HealthWorks: results of a multi-component group-randomized worksite environmental intervention trial for weight gain prevention
1 Division of Epidemiology & Community Health, School of Public Health, University of Minnesota, Minneapolis, MN, USA
2 Division of Biostatistics, School of Public Health, University of Minnesota, Minneapolis, MN, USA
3 School of Kinesiology, College of Education and Human Development, University of Minnesota, Minneapolis, MN, USA
4 Division of Epidemiology & Community Health, School of Public Health, University of Minnesota, 1300 S. 2nd Street, Suite 300, Minneapolis, MN 55454-1015, USA
International Journal of Behavioral Nutrition and Physical Activity 2012, 9:14 doi:10.1186/1479-5868-9-14Published: 16 February 2012
U.S. adults are at unprecedented risk of becoming overweight or obese, and most scientists believe the primary cause is an obesogenic environment. Worksites provide an opportunity to shape the environments of adults to reduce obesity risk. The goal of this group-randomized trial was to implement a four-component environmental intervention at the worksite level to positively influence weight gain among employees over a two-year period. Environmental components focused on food availability and price, physical activity promotion, scale access, and media enhancements.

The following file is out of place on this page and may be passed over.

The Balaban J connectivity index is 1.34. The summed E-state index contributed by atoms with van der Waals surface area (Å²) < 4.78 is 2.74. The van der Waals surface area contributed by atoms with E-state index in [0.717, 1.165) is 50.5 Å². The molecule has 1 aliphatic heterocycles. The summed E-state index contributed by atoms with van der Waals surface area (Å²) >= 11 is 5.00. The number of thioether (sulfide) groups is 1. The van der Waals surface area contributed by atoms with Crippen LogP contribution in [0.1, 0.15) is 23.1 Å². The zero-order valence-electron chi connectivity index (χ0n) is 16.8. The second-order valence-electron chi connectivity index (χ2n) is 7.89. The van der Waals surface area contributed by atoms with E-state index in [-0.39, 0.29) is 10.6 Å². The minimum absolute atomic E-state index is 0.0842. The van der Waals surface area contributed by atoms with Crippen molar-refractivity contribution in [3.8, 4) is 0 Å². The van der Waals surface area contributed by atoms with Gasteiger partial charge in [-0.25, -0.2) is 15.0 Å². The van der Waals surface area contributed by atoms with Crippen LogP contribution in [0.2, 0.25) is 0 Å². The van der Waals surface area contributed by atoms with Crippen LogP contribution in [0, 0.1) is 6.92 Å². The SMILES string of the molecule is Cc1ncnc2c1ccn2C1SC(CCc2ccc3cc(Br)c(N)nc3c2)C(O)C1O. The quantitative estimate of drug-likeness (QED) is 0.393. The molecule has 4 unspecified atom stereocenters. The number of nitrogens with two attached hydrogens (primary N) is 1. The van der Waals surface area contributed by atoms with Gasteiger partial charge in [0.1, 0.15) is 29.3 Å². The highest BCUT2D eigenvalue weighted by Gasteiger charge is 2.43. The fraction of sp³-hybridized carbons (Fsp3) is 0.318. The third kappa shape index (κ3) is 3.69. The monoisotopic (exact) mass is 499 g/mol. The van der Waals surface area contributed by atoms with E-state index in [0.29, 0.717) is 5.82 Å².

Six worksites in a U.S. metropolitan area were recruited and randomized in pairs at the worksite level to either a two-year intervention or a no-contact control. Evaluations at baseline and two years included: 1) measured height and weight; 2) online surveys of individual dietary intake and physical activity behaviors; and 3) detailed worksite environment assessment.
Mean participant age was 42.9 years (range 18-75), 62.6% were women, 68.5% were married or cohabiting, 88.6% were white, 2.1% Hispanic. Mean baseline BMI was 28.5 kg/m2 (range 16.9-61.2 kg/m2). A majority of intervention components were successfully implemented. However, there were no differences between sites in the key outcome of weight change over the two-year study period (p = .36).
Body mass was not significantly affected by environmental changes implemented for the trial. Results raise questions about whether environmental change at worksites is sufficient for population weight gain prevention.